The ACT Government has also committed to shifting Canberra’s bus network to a zero emissions bus fleet by 2040, building upon the experience gained through the previous trials of all-electric and hybrid buses.
The ACT Government will also seek to switch its own vehicle fleet to entirely zero emissions alternatives, including its early commitments to operate some of Australia’s first hydrogen fuelled vehicles.
Rattenbury saw the role of government fleets as important for supporting zero-emissions vehicle uptake, including through the creation of a second-hand market for electric vehicles.
But the ACT – apart from mandating an EV fleet for its own government uses – will stop short of establishing specific targets for electric vehicle sales, seeing the federal government being best placed for establishing an environment supportive for electric vehicle sales.
He said that for fleets, there was virtually no cost difference. And for consumers, once cost parity is achieved in coming years, there will be no turning back.
Rattenbury told a media briefing that it would be “very disappointing” to see the Federal Labor party abandon its 2030 emissions reduction target.
The ACT Greens minister said that it would be “inevitable” that there would be a price placed on carbon emissions, and that the measures taken by the ACT Government to proactively reduce the ACT’s emissions will help shield ACT households from these future costs.
“Among these many commitments are a number of Australian state or territory firsts – cementing the ACT as a global climate action leader,” Rattenbury said.
“The Strategy and Plan outline measures that will promote sustainable transport, supporting the phasing out natural gas, cool our city by increasing the number of trees, improve energy efficiency, and improve the way we plan our city and the way we construct Canberra’s housing.”
“The Strategy aims to meet our legislated target to reduce greenhouse gas emissions by 50-60% from 1990 levels by 2025, and the Plan sets a target to grow our city’s urban tree canopy to 30% by 2045.”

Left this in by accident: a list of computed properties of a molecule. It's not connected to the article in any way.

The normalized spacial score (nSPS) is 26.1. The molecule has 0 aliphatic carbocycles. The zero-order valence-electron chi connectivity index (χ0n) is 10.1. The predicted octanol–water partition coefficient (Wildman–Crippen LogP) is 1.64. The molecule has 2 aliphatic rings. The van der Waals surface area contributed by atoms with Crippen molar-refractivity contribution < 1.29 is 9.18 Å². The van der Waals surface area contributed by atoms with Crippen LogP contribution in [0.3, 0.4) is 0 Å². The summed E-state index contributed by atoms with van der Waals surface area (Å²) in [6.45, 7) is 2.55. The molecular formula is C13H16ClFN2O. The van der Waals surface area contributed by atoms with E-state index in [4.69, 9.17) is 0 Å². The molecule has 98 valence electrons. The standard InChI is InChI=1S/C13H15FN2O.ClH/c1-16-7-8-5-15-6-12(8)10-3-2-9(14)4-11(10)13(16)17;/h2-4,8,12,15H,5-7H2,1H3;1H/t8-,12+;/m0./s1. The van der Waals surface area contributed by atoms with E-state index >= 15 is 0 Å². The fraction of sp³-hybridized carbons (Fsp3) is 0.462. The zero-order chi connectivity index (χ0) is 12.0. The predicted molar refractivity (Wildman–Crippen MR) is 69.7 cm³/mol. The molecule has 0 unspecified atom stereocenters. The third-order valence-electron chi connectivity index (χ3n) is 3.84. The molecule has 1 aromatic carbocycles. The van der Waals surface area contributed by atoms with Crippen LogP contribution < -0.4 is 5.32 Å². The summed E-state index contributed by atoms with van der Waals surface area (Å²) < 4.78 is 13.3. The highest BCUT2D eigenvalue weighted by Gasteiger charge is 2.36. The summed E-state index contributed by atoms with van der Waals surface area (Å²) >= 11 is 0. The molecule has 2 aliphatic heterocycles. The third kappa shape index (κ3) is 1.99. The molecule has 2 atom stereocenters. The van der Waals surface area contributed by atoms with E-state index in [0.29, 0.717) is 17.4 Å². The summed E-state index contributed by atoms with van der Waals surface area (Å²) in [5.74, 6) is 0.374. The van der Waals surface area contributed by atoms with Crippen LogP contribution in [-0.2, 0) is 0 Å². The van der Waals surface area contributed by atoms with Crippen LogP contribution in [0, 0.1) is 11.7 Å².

The ACT will adopt targets and strategies that will work to alleviate some of the impacts of global warming on the ACT through a complementary Living Infrastructure Plan, including a 30% urban tree canopy target and 30% surface permeability target for the ACT to reduce the heat island effect within suburbs and town centres.
The ACT will also investigate new measures to invest in improved infrastructure for active transport alternatives, including walking and cycling, and will introduce minimum energy performance standards for rental properties.
The launch of the 2025 climate change strategy follows confirmation from the ACT government that it will conduct a new round of reverse auctions to secure additional 250MW of renewable energy supply that will be paired with a 20MW/40MWh ‘big battery’ system that must be built within the ACT.
The big battery system will work to optimise the use of renewable energy generated within the ACT and improve energy security.
The additional reverse auctions reflects an ongoing need to invest in renewable energy projects as jurisdictions like ACT continue to shift energy use from fossil fuels to a renewably powered electricity system.